Written by Kassia Binkowski, Contributing Editor to The Good Trade

Meet Ankit of Eat Me Chutneys

It’s one thing to love your family, it’s something entirely different to run a business with them! The mother-son team behind Eat Me Chutneys has managed to do just that, not to mention reduce food waste, create employment opportunities, and have fun while at it. From accomplished chef to social entrepreneur, we recently sat down with Ankit to learn a little bit more about the business he manages to run with is mother and the joy they’ve woven into such a sweet product.

How did you go from corporate to kitchen, running a successful social enterprise with - of all people - your mother? There’s obviously a great story there and we would love to hear it. What was the inspiration behind Eat Me Chutneys?

Born in India, Hindi and English were my first two languages until later in life when food became my third language.  Rewinding to our early days in India, my brother and I grew up seeing our dad grow carrots with two legs and eggplants with ears; looks don’t matter he’d proudly tell us.  All this produce was lovingly transformed into epic meals by our mum.  It wasn’t until we migrated to New Zealand some 20 years ago, that I began to question the perfect looking carrots in these big food spaces called supermarkets.

During our years in New Zealand and later on in Australia, I completed two Oxfam Cycle Challenges through India as well as Vietnam/Cambodia.  Through these travels I got introduced to Fairtrade practices.  Concepts such as transparency, sustainability and fairness in a business context were beginning to coagulate better and they all sat nicely next to the values instilled in me by my parents.

My next move was to London where I saw friends make pasta from scratch.  I fell in love with cooking and eventually decided to train as a chef in Le Cordon Bleu and then at L’Astrance (a 3-starred Michelin restaurant); both in the food mecca that is Paris.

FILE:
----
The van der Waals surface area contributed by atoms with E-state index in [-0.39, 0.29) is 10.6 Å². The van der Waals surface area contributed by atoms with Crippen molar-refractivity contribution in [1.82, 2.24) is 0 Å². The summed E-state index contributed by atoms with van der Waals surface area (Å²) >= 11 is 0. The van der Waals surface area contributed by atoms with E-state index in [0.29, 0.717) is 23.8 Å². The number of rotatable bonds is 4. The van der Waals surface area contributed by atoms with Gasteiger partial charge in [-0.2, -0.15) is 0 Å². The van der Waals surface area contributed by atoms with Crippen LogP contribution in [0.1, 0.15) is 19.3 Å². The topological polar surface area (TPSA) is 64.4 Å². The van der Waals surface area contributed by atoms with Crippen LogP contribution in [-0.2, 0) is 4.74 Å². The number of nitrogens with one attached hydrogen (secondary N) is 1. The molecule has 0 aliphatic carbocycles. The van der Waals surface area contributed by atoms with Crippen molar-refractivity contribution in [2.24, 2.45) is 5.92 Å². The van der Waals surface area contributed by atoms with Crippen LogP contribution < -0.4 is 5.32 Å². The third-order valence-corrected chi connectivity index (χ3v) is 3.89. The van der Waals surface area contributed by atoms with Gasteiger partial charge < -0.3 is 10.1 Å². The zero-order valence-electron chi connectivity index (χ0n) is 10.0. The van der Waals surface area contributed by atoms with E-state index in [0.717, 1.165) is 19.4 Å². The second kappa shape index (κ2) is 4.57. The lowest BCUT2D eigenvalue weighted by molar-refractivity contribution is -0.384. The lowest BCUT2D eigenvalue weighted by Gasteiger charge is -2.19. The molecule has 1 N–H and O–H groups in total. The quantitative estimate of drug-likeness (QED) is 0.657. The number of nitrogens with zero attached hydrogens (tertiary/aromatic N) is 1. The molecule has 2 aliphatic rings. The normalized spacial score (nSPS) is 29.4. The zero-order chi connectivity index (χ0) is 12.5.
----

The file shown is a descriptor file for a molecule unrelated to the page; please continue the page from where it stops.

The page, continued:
So take a step back and you’ll see that we’ve got the super hero Dad that appreciates wonky produce, the mum that taught us the importance of family meals, the ever encouraging brother and of course the slight rebel in me.  Boom, Eat Me Chutneys was born and in it we inculcated a simple thought that we respect the people, planet and its resources.

An accomplished chef, you are clearly passionate about food industry but you’ve approached this business with a creative twist. How is your model different from other craft food products on the market today?

I think Eat Me Chutneys is something of a rebel and if you have a closer look at our story you’ll notice how social values are somehow chaotically intertwined with crafting epic chutneys.  Just like humans, fruits and vegetables come in all shapes and sizes. We at Eat Me Chutneys have set out to promote self-esteem amongst wonky yet gorgeous produce.  We rescue the unwanted, bruised and unsold organic/chemical free produce and convert it into epic chutneys that we call rescued chutneys.

In early stages of any business folks would think of branding, sales and more sales.  We focused on supporting local and small-scale farmers; organic and chemical-free practices; Fairtrade ingredients; B-Corporation practices and supporting disadvantaged women in the society. Above all, we don’t take things too seriously.  We are here to have fun!

Congratulations on your certification! You claim to be the only B-Corp and Fairtrade Certified business in all of Australia, which is quite impressive. Tell us about this B-Corp certification that we’re seeing pop up everywhere. What does it mean and why should a consumer care?

Product certifications such as Fairtrade, Organic and Biodynamic have been around for quite sometime however nothing rewarded a business for making conscious choices such as banning plastic bags or ditching overseas suppliers in favor of the local producers.  Or so we thought, till we stumbled across this concept of a certified B-Corporation (or B-Corp).